This was meant to be an article about my experience over four days, but if I wrote about just those four days I wouldn’t be writing the whole story. The Holocaust and Nazi Reign only lasted for a few decades; but we still see acts of anti-semitism, islamophobia and groups of Neo-Nazis today. From hate crimes at Sachsenhausen to the Charlottesville riots to the accusations of within the Labour and Conservative Party’s, it is still not over; it is just the tip of the iceberg. So many more minorities are being persecuted every single day.
But why is it our problem? We are just a group of Sixth Formers and I’m just an eighteen year old white girl, why’s it my problem? I’m not being persecuted; as far as privileges go, I’m near the top of the list.
That’s why it’s my problem. I have the privilege of freedom of speech and a voice which I can ensure will be heard. I vow to try and make a change, no matter how small. If there is one thing these trips have taught me, it’s that humanity is truly the most amazing thing. As cheesy as it sounds, together we really can achieve anything.
Sophie, Sixth Form Student
During the early hours of Thursday 7th March, 33 Students accompanied by three teachers and our excellent ‘tour guide’ Mr Eaves travelled to Berlin. While in the capital of Germany, we experienced a culture rich in History and a public enthusiasm for ‘Currywurst’ (which I did not share).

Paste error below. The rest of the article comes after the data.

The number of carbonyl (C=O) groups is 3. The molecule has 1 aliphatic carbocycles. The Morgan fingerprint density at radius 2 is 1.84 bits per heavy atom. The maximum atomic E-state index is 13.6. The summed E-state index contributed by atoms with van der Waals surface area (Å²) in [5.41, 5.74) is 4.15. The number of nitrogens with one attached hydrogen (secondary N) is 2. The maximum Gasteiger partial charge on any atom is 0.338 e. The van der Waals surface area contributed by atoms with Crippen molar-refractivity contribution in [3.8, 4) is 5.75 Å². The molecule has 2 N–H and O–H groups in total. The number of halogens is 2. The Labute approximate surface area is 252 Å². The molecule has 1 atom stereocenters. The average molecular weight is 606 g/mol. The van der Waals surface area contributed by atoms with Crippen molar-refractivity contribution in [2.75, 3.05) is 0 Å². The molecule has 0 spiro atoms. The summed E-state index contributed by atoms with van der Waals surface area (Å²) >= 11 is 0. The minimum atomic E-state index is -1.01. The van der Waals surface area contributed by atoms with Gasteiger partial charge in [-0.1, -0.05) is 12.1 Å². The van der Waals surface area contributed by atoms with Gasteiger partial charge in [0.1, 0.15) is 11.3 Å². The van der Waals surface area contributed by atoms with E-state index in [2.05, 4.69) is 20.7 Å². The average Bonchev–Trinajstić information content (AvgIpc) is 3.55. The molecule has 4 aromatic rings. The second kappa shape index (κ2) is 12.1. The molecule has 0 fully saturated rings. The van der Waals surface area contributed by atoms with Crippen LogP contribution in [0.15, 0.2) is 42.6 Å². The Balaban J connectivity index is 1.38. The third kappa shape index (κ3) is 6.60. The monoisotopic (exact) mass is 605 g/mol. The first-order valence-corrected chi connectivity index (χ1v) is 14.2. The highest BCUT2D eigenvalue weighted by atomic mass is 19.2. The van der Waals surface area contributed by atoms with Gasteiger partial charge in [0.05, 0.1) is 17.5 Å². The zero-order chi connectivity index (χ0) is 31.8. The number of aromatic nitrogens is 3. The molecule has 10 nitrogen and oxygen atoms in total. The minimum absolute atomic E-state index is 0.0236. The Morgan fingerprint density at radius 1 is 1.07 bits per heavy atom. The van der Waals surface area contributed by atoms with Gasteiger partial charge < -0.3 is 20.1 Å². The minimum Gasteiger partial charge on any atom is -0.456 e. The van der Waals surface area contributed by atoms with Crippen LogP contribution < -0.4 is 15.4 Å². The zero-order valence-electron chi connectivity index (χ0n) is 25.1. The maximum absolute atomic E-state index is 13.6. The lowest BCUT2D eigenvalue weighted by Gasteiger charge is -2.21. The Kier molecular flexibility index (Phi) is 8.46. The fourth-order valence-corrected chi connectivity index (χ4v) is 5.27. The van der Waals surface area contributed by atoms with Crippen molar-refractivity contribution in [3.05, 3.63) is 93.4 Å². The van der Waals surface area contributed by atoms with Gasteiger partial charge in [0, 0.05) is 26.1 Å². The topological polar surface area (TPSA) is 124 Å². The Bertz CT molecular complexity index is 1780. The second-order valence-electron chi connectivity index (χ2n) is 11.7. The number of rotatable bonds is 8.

On our first day we visited ‘Checkpoint Charlie’, the former border crossing between East and West Berlin (1963-1991) where we learnt about the victims of the city’s division and had just begun to learn about the tragedy embedded in Berlin’s history. We then walked a short distance to the ‘Topography of terror’ which is situated where the old ‘Gestapo and SS headquarters’ was during the ‘Third Reich’. In its place stands a modern exhibit which explains the ‘terror tactics’ of the Nazi Government, the exhibit described the range of atrocities committed by the Nazis. That evening our tour guide ‘Herr Eaves’ gave us a nighttime tour of Berlin where we visited the Reichstag (the German Parliament building), the Brandenburg gate and the memorial to the murdered Jews of Europe. The memorial is a symbolic monument located in the centre of the city, which has no definite meaning, but in the dark it appeared like a graveyard; creating an atmosphere frightening enough to scare some members of our party…